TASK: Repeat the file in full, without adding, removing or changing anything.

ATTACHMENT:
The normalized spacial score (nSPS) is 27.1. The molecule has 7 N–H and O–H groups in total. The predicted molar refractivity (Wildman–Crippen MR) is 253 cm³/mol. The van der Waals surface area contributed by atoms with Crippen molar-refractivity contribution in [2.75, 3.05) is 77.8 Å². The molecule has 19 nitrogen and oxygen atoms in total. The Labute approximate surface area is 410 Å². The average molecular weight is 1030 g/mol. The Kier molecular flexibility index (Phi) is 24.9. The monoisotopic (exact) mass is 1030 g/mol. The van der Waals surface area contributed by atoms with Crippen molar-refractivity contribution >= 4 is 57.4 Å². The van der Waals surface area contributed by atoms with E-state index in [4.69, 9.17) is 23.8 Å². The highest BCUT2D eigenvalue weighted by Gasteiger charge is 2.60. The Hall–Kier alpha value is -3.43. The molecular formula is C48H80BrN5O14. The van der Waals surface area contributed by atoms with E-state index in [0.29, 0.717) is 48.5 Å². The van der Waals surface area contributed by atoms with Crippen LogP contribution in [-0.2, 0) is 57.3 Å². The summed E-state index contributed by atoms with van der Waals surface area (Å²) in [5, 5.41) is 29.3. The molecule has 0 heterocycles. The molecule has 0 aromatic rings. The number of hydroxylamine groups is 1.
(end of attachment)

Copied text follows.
The normalized spacial score (nSPS) is 27.1. The molecule has 7 N–H and O–H groups in total. The predicted molar refractivity (Wildman–Crippen MR) is 253 cm³/mol. The van der Waals surface area contributed by atoms with Crippen molar-refractivity contribution in [2.75, 3.05) is 77.8 Å². The molecule has 19 nitrogen and oxygen atoms in total. The Labute approximate surface area is 410 Å². The average molecular weight is 1030 g/mol. The Kier molecular flexibility index (Phi) is 24.9. The monoisotopic (exact) mass is 1030 g/mol. The van der Waals surface area contributed by atoms with Crippen molar-refractivity contribution >= 4 is 57.4 Å². The van der Waals surface area contributed by atoms with E-state index in [4.69, 9.17) is 23.8 Å². The highest BCUT2D eigenvalue weighted by Gasteiger charge is 2.60. The Hall–Kier alpha value is -3.43. The molecular formula is C48H80BrN5O14. The van der Waals surface area contributed by atoms with E-state index in [0.29, 0.717) is 48.5 Å². The van der Waals surface area contributed by atoms with Crippen LogP contribution in [-0.2, 0) is 57.3 Å². The summed E-state index contributed by atoms with van der Waals surface area (Å²) in [5, 5.41) is 29.3. The molecule has 0 heterocycles. The molecule has 0 aromatic rings. The number of hydroxylamine groups is 1.